As the Hawks head into Game 1, they’ll look for Patrick Kane and Jonathan Toews to return to the scoresheet like they have so many times in past playoffs. St. Louis comes into the series on a roll, one they’ve practically been on since midseason last year. Not much is expected league-wide from the Hawks in this series. Can they shock the world and make some noise against their biggest rival?

Game 1: Blackhawks at Blues (April 8)

Result: Blues win 6-4 (STL leads 1-0)

Three Stars:

First Star: Ryan O’Reilly (2 G, 4 SOG)

Second Star: Vince Dunn (3 A, 1 SOG, 1 H, +1)

Third Star: Alex DeBrincat (2 G, 5 SOG)

DeBrincat was the star for the Hawks, netting two goals and getting five shots on net. O’Reilly starred for the Blues, single-handedly bringing them back from a 4-2 deficit with a pair of goals, including a momentum-shifting goal late in the second period. That woke up the crowd and the team as the Blues added three more unanswered goals in the third.

Scoring summary:

First period

8:16 Alexander Steen (O. Sundqvist, V. Dunn) 1-0  
   
11:49 Alex DeBrincat (D. Keith) 1-1

12:55 Alex DeBrincat (J. Toews, O. Maatta) 2-1

13:41 PP Robert Thomas (Z. Sanford, C. Parayko) 2-2

Second period

7:31 Dominik Kubalik (S. Koekkoek) 3-2

14:00 Patrick Kane (D. Strome) 4-2

18:34 R. O’Reilly (J. Schwartz, V. Dunn) 4-3

Third period

9:45 Ryan O’Reilly (C. Gunnarsson) 4-4

19:07 PP Brayden Schenn (C. Parayko, V. Dunn)

19:51 EN Jordan Kyrou (Unassisted)

Box score:

Shots on goal
   
Chicago: 30

St. Louis: 30

The Blackhawks kept up with the Blues the whole way, going shot-for-shot all 60 minutes. The turning point was O’Reilly’s late goal, which sparked the favored-Blues and their crowd. The Hawks gave up a few more shots on goal compared t the past two games, but taking four penalties played a hand in that. Their familiar names were back on the scoresheet, but unfortunately the defense fell back into old habits and couldn’t contain the Blues surge.

Goalies:

Corey Crawford: 24/29 (.828 SV%)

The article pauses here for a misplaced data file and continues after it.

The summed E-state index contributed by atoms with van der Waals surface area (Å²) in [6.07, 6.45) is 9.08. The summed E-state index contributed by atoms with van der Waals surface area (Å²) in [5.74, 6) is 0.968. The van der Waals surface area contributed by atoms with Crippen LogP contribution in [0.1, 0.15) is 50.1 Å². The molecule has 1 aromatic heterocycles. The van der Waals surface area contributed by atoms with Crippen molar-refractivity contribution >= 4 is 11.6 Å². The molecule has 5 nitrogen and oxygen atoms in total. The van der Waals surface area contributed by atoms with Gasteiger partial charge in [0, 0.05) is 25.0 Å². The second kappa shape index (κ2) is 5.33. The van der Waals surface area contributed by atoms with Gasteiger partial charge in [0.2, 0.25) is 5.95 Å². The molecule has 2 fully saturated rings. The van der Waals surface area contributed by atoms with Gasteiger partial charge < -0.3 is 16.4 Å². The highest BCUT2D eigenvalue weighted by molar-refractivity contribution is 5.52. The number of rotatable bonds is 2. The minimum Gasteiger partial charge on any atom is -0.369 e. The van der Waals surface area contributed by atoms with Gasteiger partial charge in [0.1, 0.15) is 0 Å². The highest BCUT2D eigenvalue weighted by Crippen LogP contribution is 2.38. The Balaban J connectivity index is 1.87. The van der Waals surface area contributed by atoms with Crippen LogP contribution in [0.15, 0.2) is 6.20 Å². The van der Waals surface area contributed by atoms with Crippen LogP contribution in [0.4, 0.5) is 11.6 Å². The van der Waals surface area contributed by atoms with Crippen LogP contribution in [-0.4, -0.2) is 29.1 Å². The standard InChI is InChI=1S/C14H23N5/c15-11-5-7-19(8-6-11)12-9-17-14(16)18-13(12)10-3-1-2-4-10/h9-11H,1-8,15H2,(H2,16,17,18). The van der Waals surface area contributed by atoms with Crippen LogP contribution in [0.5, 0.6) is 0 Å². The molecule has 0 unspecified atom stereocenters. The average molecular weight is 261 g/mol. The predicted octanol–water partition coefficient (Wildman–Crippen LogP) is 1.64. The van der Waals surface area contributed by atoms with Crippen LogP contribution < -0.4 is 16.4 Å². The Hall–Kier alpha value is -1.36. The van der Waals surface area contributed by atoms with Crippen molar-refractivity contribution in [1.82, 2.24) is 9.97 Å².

Jordan Binnington: 26/30 (.867 SV%)

For the Blackhawks to make a run, perhaps the most important is Crawford's play. He wasn’t at his best in Game 1, and thus finished with a 6-4 loss. Part of the issue was rebound control, which led to the Blues coming back to tie things up, but the defense didn’t do much to help. The penalty kill also left him hanging high and dry, especially on the game-winner, with Schenn cashing in wide open.

Power play:

Chicago: 0-0

St. Louis 3-4

No doubt Jeremy Colliton and company aren’t thrilled about getting zero power plays in Game 1, and they’ll certainly be in officials’ ears to try and change that. However, the real killer here was the penalty kill. After the Blackhawks' PK stepped up down the stretch, they collapsed in Game 1, allowing three goals on four chances. Special teams success was arguably the biggest factor down the stretch for the Hawks, and they need it to return to form to have any chance against St. Louis in this series.

Notable Blackhawks performances:

Patrick Kane (Goal)

Dominik Kubalik (Goal)

Duncan Keith (Assist)

The Blackhawks saw their familiar names return to the scoresheet, with regular season goal leaders Kane and Kubalik each notching a goal. Toews assisted on one of DeBrincat’s tallies. Keith assisted on another. But the youth movement came to a bit of a halt in Game 1.

After playing big roles to close out the regular season, Dach, Strome, Boqvist and Nylander combined for just one assist. The Hawks will need their young role players to play a bigger role again to provide the depth needed to get by the Blues.

Game 1 of the playoffs looked much more like the first 70 regular season games than the last 12 for the Hawks. Chicago’s offense wasn’t able to bail out their defensive deficiencies like it did much of the season. It’s only one game, and a win in Game 2 would give the Hawks all the momentum as the series shifts to Chicago.

In order to send the series home tied 1-1, the Blackhawks will need better play across the board. Look for a bounce-back performance after a tough loss.